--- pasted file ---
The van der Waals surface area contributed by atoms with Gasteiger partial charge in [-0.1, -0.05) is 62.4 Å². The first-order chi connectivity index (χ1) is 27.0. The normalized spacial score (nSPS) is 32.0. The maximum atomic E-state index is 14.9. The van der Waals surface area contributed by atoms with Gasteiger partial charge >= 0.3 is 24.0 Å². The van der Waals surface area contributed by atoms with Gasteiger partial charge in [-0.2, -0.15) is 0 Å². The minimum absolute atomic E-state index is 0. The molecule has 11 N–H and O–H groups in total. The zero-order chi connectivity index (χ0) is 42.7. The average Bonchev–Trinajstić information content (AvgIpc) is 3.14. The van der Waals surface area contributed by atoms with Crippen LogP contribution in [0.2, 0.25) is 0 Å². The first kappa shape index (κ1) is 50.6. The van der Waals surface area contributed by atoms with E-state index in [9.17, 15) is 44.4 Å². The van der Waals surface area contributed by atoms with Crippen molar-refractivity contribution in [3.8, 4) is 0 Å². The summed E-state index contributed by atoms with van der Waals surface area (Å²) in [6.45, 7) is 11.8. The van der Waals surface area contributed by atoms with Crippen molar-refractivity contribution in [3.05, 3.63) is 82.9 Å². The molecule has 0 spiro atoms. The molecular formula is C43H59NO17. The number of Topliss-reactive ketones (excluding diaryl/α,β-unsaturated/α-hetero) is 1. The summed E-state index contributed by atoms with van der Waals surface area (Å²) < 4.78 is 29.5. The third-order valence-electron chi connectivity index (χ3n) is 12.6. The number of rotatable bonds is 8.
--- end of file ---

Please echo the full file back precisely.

The van der Waals surface area contributed by atoms with Gasteiger partial charge in [-0.1, -0.05) is 62.4 Å². The first-order chi connectivity index (χ1) is 27.0. The normalized spacial score (nSPS) is 32.0. The maximum atomic E-state index is 14.9. The van der Waals surface area contributed by atoms with Gasteiger partial charge >= 0.3 is 24.0 Å². The van der Waals surface area contributed by atoms with Gasteiger partial charge in [-0.2, -0.15) is 0 Å². The minimum absolute atomic E-state index is 0. The molecule has 11 N–H and O–H groups in total. The zero-order chi connectivity index (χ0) is 42.7. The average Bonchev–Trinajstić information content (AvgIpc) is 3.14. The van der Waals surface area contributed by atoms with Crippen LogP contribution in [0.2, 0.25) is 0 Å². The first kappa shape index (κ1) is 50.6. The van der Waals surface area contributed by atoms with E-state index in [9.17, 15) is 44.4 Å². The van der Waals surface area contributed by atoms with Crippen molar-refractivity contribution in [3.8, 4) is 0 Å². The summed E-state index contributed by atoms with van der Waals surface area (Å²) in [6.45, 7) is 11.8. The van der Waals surface area contributed by atoms with Crippen molar-refractivity contribution in [3.05, 3.63) is 82.9 Å². The molecule has 0 spiro atoms. The molecular formula is C43H59NO17. The number of Topliss-reactive ketones (excluding diaryl/α,β-unsaturated/α-hetero) is 1. The summed E-state index contributed by atoms with van der Waals surface area (Å²) < 4.78 is 29.5. The third-order valence-electron chi connectivity index (χ3n) is 12.6. The number of rotatable bonds is 8.